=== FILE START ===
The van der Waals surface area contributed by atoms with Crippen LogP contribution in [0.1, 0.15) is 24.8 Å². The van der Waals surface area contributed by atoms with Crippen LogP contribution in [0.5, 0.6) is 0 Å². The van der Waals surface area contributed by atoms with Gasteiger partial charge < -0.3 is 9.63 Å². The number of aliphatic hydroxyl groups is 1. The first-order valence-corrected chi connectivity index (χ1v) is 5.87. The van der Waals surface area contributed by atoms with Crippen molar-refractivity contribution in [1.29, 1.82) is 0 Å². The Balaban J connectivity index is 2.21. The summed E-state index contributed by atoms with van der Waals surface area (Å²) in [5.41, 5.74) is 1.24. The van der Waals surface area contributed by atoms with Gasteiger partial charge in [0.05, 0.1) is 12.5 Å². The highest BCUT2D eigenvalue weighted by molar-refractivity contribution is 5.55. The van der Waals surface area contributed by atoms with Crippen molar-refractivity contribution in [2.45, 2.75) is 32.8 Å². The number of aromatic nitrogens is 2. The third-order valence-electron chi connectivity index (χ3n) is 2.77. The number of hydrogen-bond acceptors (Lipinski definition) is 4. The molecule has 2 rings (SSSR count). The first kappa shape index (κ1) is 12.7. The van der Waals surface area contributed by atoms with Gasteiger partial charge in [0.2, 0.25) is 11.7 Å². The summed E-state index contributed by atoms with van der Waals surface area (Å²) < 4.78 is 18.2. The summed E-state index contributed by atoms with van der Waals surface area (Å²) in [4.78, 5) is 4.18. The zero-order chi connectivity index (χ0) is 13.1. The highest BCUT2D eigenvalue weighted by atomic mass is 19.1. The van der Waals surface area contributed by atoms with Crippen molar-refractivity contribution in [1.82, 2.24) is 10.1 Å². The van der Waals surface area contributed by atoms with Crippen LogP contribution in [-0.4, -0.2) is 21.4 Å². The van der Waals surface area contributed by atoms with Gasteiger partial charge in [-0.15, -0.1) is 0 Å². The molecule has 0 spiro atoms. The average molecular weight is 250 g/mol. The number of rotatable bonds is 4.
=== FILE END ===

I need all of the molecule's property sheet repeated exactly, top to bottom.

The van der Waals surface area contributed by atoms with Crippen LogP contribution in [0.1, 0.15) is 24.8 Å². The van der Waals surface area contributed by atoms with Crippen LogP contribution in [0.5, 0.6) is 0 Å². The van der Waals surface area contributed by atoms with Gasteiger partial charge < -0.3 is 9.63 Å². The number of aliphatic hydroxyl groups is 1. The first-order valence-corrected chi connectivity index (χ1v) is 5.87. The van der Waals surface area contributed by atoms with Crippen molar-refractivity contribution in [1.29, 1.82) is 0 Å². The Balaban J connectivity index is 2.21. The summed E-state index contributed by atoms with van der Waals surface area (Å²) in [5.41, 5.74) is 1.24. The van der Waals surface area contributed by atoms with Gasteiger partial charge in [0.05, 0.1) is 12.5 Å². The highest BCUT2D eigenvalue weighted by molar-refractivity contribution is 5.55. The van der Waals surface area contributed by atoms with Crippen molar-refractivity contribution in [2.45, 2.75) is 32.8 Å². The number of aromatic nitrogens is 2. The third-order valence-electron chi connectivity index (χ3n) is 2.77. The number of hydrogen-bond acceptors (Lipinski definition) is 4. The molecule has 2 rings (SSSR count). The first kappa shape index (κ1) is 12.7. The van der Waals surface area contributed by atoms with Gasteiger partial charge in [0.2, 0.25) is 11.7 Å². The summed E-state index contributed by atoms with van der Waals surface area (Å²) < 4.78 is 18.2. The summed E-state index contributed by atoms with van der Waals surface area (Å²) in [4.78, 5) is 4.18. The zero-order chi connectivity index (χ0) is 13.1. The highest BCUT2D eigenvalue weighted by atomic mass is 19.1. The van der Waals surface area contributed by atoms with Crippen molar-refractivity contribution in [1.82, 2.24) is 10.1 Å². The van der Waals surface area contributed by atoms with Crippen LogP contribution in [-0.4, -0.2) is 21.4 Å². The van der Waals surface area contributed by atoms with Gasteiger partial charge in [-0.15, -0.1) is 0 Å². The molecule has 0 spiro atoms. The average molecular weight is 250 g/mol. The number of rotatable bonds is 4.